Like today’s faculty, many instructors in 2023 will still repeat a lecture multiple times – if they need the extra practice before stepping in front of a camera.
Online learning won’t be the only option in 10 years, but it will be a prevalent one, experts said, and that means more and more instructors will find themselves recording their lectures to be viewed and reviewed over the internet.
Forty percent of credits that college students earn are already earned online, said Ray Schroeder, associate vice chancellor for online learning at the University of Illinois at Springfield.
“I think that will only increase,” Schroeder said.
This is the second in an eCampus News series examining the technological changes in higher education over the next 10 years. Read part one.
Class time will be more centered on discussions, as the students will have already watched the lecture on a course webpage before meeting with the instructor.
This is already happening on many college campuses, and the system is referred to as “flipped learning.” But a more controversial possibility that could arise from such a method is an “outsourcing” of lectures.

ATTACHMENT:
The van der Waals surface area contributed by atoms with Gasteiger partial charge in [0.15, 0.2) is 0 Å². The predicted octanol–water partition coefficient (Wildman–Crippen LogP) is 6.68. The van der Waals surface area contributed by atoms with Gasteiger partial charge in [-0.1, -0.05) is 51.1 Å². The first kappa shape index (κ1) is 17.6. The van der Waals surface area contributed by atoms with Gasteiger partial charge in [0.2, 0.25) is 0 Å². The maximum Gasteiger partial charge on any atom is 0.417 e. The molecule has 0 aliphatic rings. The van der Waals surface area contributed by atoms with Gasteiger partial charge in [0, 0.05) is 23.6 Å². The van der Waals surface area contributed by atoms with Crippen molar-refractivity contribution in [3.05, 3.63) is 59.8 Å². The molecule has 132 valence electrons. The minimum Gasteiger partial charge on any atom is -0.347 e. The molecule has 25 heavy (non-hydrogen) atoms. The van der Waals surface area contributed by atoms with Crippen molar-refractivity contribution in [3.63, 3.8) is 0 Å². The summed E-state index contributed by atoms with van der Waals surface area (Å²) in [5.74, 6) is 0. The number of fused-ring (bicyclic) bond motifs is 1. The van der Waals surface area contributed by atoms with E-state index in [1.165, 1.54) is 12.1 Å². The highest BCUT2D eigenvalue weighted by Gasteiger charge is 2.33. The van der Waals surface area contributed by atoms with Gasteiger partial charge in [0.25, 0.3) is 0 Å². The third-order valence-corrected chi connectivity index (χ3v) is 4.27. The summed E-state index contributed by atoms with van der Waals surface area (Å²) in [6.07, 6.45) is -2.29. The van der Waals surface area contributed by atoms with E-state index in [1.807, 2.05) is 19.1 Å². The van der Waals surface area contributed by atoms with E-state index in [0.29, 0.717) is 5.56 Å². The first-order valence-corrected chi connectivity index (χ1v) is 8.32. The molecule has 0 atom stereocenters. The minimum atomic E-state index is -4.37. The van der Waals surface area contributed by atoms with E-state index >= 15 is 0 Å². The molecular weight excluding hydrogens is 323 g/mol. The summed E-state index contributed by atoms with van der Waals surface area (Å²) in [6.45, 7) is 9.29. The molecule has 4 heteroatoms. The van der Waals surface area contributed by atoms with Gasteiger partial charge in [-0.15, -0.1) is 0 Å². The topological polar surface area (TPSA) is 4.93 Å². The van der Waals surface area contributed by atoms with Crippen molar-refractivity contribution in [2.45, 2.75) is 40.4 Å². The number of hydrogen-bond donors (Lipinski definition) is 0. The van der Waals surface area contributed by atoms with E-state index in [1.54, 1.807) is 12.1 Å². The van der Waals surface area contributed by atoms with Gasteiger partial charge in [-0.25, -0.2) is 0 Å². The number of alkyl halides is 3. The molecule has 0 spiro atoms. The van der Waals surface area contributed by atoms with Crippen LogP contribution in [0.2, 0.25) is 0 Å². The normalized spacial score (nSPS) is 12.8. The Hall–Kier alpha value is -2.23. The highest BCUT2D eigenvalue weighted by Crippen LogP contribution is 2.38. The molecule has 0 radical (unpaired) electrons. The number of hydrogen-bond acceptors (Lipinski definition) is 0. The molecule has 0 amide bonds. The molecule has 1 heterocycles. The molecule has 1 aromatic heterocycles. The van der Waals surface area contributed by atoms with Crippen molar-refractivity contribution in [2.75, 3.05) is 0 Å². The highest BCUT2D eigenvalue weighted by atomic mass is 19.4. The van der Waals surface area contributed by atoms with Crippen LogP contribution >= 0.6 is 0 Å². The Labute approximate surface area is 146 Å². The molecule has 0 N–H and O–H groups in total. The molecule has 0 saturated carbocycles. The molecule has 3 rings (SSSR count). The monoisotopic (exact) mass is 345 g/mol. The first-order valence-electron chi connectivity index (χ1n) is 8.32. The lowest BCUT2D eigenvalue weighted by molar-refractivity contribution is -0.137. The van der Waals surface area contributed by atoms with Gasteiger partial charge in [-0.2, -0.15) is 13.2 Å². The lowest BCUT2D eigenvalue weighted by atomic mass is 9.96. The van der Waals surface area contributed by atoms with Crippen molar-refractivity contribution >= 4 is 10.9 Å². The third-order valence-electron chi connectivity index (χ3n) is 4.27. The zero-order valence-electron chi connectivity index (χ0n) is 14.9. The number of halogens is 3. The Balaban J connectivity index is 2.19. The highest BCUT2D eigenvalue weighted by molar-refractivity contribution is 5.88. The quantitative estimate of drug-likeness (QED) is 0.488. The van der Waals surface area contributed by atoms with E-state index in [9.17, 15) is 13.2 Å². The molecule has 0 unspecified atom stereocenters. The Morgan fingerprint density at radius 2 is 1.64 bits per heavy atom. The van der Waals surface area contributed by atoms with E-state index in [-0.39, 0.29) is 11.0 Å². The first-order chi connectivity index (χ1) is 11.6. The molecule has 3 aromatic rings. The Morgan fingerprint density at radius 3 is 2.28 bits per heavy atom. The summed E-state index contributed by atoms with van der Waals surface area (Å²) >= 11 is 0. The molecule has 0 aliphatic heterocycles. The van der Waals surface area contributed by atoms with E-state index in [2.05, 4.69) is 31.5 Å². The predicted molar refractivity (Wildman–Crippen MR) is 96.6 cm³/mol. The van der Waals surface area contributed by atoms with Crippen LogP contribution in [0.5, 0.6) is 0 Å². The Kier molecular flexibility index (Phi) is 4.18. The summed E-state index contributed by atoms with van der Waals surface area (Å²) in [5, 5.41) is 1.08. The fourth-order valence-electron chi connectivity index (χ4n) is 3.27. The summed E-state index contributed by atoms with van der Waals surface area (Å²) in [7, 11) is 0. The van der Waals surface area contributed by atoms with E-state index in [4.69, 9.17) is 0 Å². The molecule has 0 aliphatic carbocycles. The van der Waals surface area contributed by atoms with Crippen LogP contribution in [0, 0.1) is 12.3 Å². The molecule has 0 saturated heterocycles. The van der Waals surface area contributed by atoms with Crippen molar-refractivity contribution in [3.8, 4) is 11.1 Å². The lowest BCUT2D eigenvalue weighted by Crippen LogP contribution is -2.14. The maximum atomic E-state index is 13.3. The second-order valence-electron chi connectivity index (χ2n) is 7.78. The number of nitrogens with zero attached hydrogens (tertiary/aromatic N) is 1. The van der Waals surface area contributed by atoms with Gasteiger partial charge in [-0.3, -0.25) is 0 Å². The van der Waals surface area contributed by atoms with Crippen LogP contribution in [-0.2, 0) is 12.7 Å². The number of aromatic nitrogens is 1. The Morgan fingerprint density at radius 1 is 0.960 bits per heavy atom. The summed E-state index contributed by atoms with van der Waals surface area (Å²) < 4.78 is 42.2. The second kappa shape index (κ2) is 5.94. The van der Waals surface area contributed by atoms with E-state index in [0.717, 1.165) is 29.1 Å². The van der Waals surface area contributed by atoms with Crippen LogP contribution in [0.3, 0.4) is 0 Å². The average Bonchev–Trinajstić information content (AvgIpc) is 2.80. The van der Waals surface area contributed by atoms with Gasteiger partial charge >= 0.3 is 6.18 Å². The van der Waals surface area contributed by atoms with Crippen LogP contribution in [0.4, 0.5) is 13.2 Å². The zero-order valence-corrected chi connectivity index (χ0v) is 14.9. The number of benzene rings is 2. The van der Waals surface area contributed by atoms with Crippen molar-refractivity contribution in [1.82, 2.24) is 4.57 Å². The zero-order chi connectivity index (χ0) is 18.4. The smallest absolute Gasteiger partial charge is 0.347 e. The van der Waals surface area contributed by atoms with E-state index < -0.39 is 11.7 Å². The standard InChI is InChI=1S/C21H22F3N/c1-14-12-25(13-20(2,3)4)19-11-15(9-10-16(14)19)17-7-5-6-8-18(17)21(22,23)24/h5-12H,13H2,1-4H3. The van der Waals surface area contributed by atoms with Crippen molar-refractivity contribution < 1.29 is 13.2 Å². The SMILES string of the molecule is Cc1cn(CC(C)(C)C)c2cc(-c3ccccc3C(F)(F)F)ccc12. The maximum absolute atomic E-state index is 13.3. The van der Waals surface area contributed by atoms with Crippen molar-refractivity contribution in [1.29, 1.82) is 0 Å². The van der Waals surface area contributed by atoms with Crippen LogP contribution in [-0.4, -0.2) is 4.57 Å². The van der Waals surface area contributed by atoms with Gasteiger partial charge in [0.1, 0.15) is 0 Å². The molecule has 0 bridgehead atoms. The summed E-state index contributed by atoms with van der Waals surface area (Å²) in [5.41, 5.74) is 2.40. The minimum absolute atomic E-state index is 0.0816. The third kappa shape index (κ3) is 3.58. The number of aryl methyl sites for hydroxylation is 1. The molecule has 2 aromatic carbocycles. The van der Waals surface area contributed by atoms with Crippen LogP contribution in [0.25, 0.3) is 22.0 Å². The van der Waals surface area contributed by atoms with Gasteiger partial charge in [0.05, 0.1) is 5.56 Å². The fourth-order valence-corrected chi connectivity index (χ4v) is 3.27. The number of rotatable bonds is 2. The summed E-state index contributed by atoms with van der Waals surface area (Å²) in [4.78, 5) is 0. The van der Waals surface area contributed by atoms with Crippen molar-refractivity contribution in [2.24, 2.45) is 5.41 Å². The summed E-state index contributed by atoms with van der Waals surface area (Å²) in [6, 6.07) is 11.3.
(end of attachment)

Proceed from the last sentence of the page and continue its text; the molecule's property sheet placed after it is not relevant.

For example, a student taking a physics course at Indiana University (IU) could attend class once a week to discuss what he learned during the most recent lecture. While she is meeting in-person with a professor at IU, the video lecture she watched was actually presented by a professor at Stanford University who is teaching a similar massive open online course (MOOC).
“Faculty in the future are going to be more involved in the creation of the instruction, and less in the delivery of instruction,” said John Ebersole, the president of Excelsior College.
At the Association of Community College Trustees Leadership Congress in October, Bill Gates, the education philanthropist and co-founder of Microsoft, said he envisions online video lectures as taking a path similar to recorded music.
Educators can connect and follow the conversation on Twitter with the hashtag #eCN2023.